GIULIANI: The former New York mayor appears to be moving on from Iowa. "Aides said the ex-mayor won't even return to Iowa for the caucus results," the New York Daily News writes. "While Giuliani's 20 stops in the state since the campaign began may seem like a lot, some Iowans said they didn't see enough of him to take his measure."
HUCKABEE: The Politico's Martin writes, "Since becoming the Iowa frontrunner, Mike Huckabee has been subjected to a month-long siege of media scrutiny and mostly unanswered attacks from his top rival - an onslaught that any presidential hopeful would be hard-pressed to survive… Huckabee's slide can be explained by a series of inter-related factors. His rise came right as the media began to closely cover the campaign, he and his undermanned campaign organization have been ill-prepared to push back against broadsides from both the press and Romney and his positions and rhetoric have drawn the enmity of a constellation of groups within the conservative establishment."
When he's asked about the biting attack ads being slung at him by rival Mitt Romney, Mike Huckabee likes to laugh off the tough talk, NBC/NJ's Carrie Dann reports. But a new mailer going out to Iowa Republicans makes it clear that he's playing serious defense. In fact, some might say that he sounds like a man on the ropes.
"He faced each decision with integrity," reads the lettering at the top of the 5.5" by 11" flyer. "Mike Huckabee doesn't base decisions on politics or polling." Here's the remarkable line: "While there may be some decisions he would change in hindsight, the fact remains that he made these tough decisions with the most current information available, and based on what he believed was best for his state and the nation."
The mailer features a list of the "tough decisions" Huckabee made as governor, including his turning down of 7,600 clemency requests and carrying out of 16 executions. "While some try to distort Governor Huckabee's record for political gain, Arkansas voters rewarded his consistent leadership and success by re-electing him - twice."
Huckabee's Amway connection? The Chicago Tribune: "Quixtar is a sibling of controversial multilevel marketing giant Amway, whose founders and owners have a long history of backing Christian causes and conservative Republicans. According to Huckabee's public schedule, Quixtar hosted the event. 'We found out later from a friend it was some kind of Internet marketing thing,' said Bill Evanich, an avid Huckabee fan who attended the evening at a hotel conference room late last week. 'I thought it was political, and that we'd get to ask questions.'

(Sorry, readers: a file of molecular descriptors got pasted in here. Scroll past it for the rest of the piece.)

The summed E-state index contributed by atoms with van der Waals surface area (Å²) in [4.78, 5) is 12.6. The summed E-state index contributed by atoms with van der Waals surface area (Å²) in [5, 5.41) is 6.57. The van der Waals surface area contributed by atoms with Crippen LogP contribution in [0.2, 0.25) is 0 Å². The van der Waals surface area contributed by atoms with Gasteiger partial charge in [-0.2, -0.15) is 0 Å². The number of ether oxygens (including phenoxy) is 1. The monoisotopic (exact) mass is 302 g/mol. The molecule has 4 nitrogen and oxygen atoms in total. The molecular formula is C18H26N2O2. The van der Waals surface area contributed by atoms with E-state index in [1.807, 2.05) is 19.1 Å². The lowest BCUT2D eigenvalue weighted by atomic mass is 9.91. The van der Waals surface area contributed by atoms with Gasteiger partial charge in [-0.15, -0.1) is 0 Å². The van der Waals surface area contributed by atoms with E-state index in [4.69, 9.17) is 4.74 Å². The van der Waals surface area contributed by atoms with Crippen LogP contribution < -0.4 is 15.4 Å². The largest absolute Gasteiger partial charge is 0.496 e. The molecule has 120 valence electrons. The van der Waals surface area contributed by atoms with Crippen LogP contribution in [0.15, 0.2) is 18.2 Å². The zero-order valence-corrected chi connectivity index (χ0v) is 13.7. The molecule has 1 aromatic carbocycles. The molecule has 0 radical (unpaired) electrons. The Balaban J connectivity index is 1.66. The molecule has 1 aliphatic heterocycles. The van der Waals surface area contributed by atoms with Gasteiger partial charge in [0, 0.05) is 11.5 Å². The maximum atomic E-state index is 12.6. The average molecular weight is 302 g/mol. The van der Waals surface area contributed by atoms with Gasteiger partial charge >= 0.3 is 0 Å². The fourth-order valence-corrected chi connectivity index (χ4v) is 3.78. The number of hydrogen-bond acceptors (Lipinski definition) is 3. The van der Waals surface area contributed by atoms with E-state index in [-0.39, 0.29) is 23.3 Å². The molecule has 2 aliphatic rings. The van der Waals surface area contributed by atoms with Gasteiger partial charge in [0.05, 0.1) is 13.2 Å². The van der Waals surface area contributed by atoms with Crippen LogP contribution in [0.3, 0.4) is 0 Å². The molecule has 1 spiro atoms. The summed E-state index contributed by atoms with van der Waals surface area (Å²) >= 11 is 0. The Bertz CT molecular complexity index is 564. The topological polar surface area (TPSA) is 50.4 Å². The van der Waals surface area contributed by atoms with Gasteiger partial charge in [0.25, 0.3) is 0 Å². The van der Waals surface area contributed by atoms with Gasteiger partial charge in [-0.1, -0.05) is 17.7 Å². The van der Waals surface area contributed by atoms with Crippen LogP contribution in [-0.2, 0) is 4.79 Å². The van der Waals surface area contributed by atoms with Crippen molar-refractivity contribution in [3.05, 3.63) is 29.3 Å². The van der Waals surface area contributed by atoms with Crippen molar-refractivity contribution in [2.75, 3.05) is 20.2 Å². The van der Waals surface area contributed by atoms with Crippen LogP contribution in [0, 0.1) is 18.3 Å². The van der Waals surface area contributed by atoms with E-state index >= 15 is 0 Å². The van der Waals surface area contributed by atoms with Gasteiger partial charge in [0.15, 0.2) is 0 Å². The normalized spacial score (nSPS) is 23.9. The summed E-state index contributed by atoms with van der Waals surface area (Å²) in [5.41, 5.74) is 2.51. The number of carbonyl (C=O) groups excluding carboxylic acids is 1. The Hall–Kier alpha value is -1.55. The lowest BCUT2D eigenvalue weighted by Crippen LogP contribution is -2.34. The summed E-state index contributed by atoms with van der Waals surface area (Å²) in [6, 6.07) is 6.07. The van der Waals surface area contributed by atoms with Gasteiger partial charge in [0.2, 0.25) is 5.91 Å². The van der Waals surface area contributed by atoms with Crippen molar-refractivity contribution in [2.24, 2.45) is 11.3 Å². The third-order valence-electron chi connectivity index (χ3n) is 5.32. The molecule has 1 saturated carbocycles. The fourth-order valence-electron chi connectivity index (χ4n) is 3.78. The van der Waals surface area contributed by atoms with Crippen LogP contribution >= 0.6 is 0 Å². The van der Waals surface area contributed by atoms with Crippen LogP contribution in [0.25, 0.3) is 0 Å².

"On Saturday, Huckabee, who has been a paid motivational speaker in the past, said he was not compensated for appearing at the event, though he jokingly said, 'I wish I had been.' He said he knew some in the audience 'were part of that network' but that he had no association with Quixtar. Quixtar's blend of Christianity, conservatism and consumerism could be helpful to Huckabee, a Baptist minister, as he seeks the backing of evangelicals in his bid to win the Iowa Republican caucuses Thursday night.
NBC/NJ's Adam Aigner-Treworgy spoke with Patrick Davis, who is running the pro-Huck Common Sense Issues/Trust Huckabee group, and Davis talked about the polling and the ad. It's a $50,000 Iowa cable TV buy for the 29th through the 1st, and will be extended if money is there. It will be airing on Fox News across all cable systems. They have spent 70,000 so far on behalf of Huck, and they are back on the phones making "educational" calls in Iowa until the caucuses.
MCCAIN: The Los Angeles Times looks at McCain's struggle to woo indie voters in New Hampshire away from Obama. Maybe it's why in recent days, McCain's reminded folks of what he believes is Obama's chief weakness: inexperience.
ROMNEY: "To win the White House, you can't just win one state," Romney said. "You have to win these purple states, like Iowa and New Hampshire. And I'm going to fight in Missouri, and Michigan, and South Carolina, and Florida, and California. I'm going to be all around the country making sure that if I get this nomination, I'm not just a one-hit wonder."
THOMPSON: For any other candidate, this might be a good headline. But for Thompson, who has been battling a perception that he's not that interested in running, having an AP story noting that he doesn't have a burning desire to be president is not a good thing. Iowans, in particular, award the ambitious.